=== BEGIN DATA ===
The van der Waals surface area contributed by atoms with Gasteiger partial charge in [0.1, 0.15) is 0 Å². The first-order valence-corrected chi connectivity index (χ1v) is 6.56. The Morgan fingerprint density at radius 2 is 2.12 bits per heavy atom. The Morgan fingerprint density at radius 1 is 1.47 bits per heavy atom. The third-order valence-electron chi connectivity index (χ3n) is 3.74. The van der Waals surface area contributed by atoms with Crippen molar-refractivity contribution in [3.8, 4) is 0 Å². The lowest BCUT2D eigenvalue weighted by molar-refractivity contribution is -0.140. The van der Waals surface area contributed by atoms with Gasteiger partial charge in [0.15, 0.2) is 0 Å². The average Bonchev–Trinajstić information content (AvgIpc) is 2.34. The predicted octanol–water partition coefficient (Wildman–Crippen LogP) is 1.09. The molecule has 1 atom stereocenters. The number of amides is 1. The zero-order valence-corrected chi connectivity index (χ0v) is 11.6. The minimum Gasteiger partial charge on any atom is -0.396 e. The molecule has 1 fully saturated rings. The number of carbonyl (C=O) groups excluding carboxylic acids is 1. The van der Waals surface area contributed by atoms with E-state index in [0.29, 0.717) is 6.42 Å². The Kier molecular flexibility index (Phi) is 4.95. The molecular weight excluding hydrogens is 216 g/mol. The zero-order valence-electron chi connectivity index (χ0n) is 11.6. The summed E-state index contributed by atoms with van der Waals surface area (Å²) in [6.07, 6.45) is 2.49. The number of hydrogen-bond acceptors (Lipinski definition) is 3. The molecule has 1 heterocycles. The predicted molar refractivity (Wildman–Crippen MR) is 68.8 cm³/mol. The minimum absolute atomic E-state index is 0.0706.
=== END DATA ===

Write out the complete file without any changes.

The van der Waals surface area contributed by atoms with Gasteiger partial charge in [0.1, 0.15) is 0 Å². The first-order valence-corrected chi connectivity index (χ1v) is 6.56. The Morgan fingerprint density at radius 2 is 2.12 bits per heavy atom. The Morgan fingerprint density at radius 1 is 1.47 bits per heavy atom. The third-order valence-electron chi connectivity index (χ3n) is 3.74. The van der Waals surface area contributed by atoms with Crippen molar-refractivity contribution in [3.8, 4) is 0 Å². The lowest BCUT2D eigenvalue weighted by molar-refractivity contribution is -0.140. The van der Waals surface area contributed by atoms with Gasteiger partial charge in [0.15, 0.2) is 0 Å². The average Bonchev–Trinajstić information content (AvgIpc) is 2.34. The predicted octanol–water partition coefficient (Wildman–Crippen LogP) is 1.09. The molecule has 1 atom stereocenters. The number of amides is 1. The zero-order valence-corrected chi connectivity index (χ0v) is 11.6. The minimum Gasteiger partial charge on any atom is -0.396 e. The molecule has 1 fully saturated rings. The number of carbonyl (C=O) groups excluding carboxylic acids is 1. The van der Waals surface area contributed by atoms with E-state index in [0.29, 0.717) is 6.42 Å². The Kier molecular flexibility index (Phi) is 4.95. The molecular weight excluding hydrogens is 216 g/mol. The zero-order valence-electron chi connectivity index (χ0n) is 11.6. The summed E-state index contributed by atoms with van der Waals surface area (Å²) in [6.07, 6.45) is 2.49. The number of hydrogen-bond acceptors (Lipinski definition) is 3. The molecule has 1 heterocycles. The predicted molar refractivity (Wildman–Crippen MR) is 68.8 cm³/mol. The minimum absolute atomic E-state index is 0.0706.